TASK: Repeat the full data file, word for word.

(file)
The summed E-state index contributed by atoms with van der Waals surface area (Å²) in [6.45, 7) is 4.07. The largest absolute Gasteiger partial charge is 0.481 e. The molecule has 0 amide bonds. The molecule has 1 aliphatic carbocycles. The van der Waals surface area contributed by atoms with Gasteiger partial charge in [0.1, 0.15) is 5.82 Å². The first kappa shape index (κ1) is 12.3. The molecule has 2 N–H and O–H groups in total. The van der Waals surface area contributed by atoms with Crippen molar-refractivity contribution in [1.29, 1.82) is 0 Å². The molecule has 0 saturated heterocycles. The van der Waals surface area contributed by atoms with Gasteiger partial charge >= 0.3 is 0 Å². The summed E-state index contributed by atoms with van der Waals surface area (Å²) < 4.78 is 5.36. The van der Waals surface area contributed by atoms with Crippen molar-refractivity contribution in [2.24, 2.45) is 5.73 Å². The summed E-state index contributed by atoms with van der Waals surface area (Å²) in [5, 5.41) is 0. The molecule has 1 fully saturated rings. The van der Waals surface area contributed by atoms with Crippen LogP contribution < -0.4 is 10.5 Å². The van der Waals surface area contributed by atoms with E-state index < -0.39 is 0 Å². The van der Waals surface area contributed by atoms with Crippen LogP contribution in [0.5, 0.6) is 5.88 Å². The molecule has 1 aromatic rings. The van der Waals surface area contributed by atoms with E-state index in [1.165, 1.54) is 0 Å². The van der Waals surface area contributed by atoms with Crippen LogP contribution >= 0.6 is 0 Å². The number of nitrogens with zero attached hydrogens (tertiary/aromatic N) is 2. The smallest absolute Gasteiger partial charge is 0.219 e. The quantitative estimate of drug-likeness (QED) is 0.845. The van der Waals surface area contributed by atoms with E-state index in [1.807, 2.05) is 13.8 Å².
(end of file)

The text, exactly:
The summed E-state index contributed by atoms with van der Waals surface area (Å²) in [6.45, 7) is 4.07. The largest absolute Gasteiger partial charge is 0.481 e. The molecule has 0 amide bonds. The molecule has 1 aliphatic carbocycles. The van der Waals surface area contributed by atoms with Gasteiger partial charge in [0.1, 0.15) is 5.82 Å². The first kappa shape index (κ1) is 12.3. The molecule has 2 N–H and O–H groups in total. The van der Waals surface area contributed by atoms with Crippen molar-refractivity contribution in [1.29, 1.82) is 0 Å². The molecule has 0 saturated heterocycles. The van der Waals surface area contributed by atoms with Gasteiger partial charge >= 0.3 is 0 Å². The summed E-state index contributed by atoms with van der Waals surface area (Å²) < 4.78 is 5.36. The van der Waals surface area contributed by atoms with Crippen molar-refractivity contribution in [2.24, 2.45) is 5.73 Å². The summed E-state index contributed by atoms with van der Waals surface area (Å²) in [5, 5.41) is 0. The molecule has 1 fully saturated rings. The van der Waals surface area contributed by atoms with Crippen LogP contribution < -0.4 is 10.5 Å². The van der Waals surface area contributed by atoms with E-state index < -0.39 is 0 Å². The van der Waals surface area contributed by atoms with Crippen LogP contribution in [0.5, 0.6) is 5.88 Å². The molecule has 1 aromatic rings. The van der Waals surface area contributed by atoms with E-state index in [1.165, 1.54) is 0 Å². The van der Waals surface area contributed by atoms with Crippen LogP contribution >= 0.6 is 0 Å². The number of nitrogens with zero attached hydrogens (tertiary/aromatic N) is 2. The smallest absolute Gasteiger partial charge is 0.219 e. The quantitative estimate of drug-likeness (QED) is 0.845. The van der Waals surface area contributed by atoms with E-state index in [1.807, 2.05) is 13.8 Å².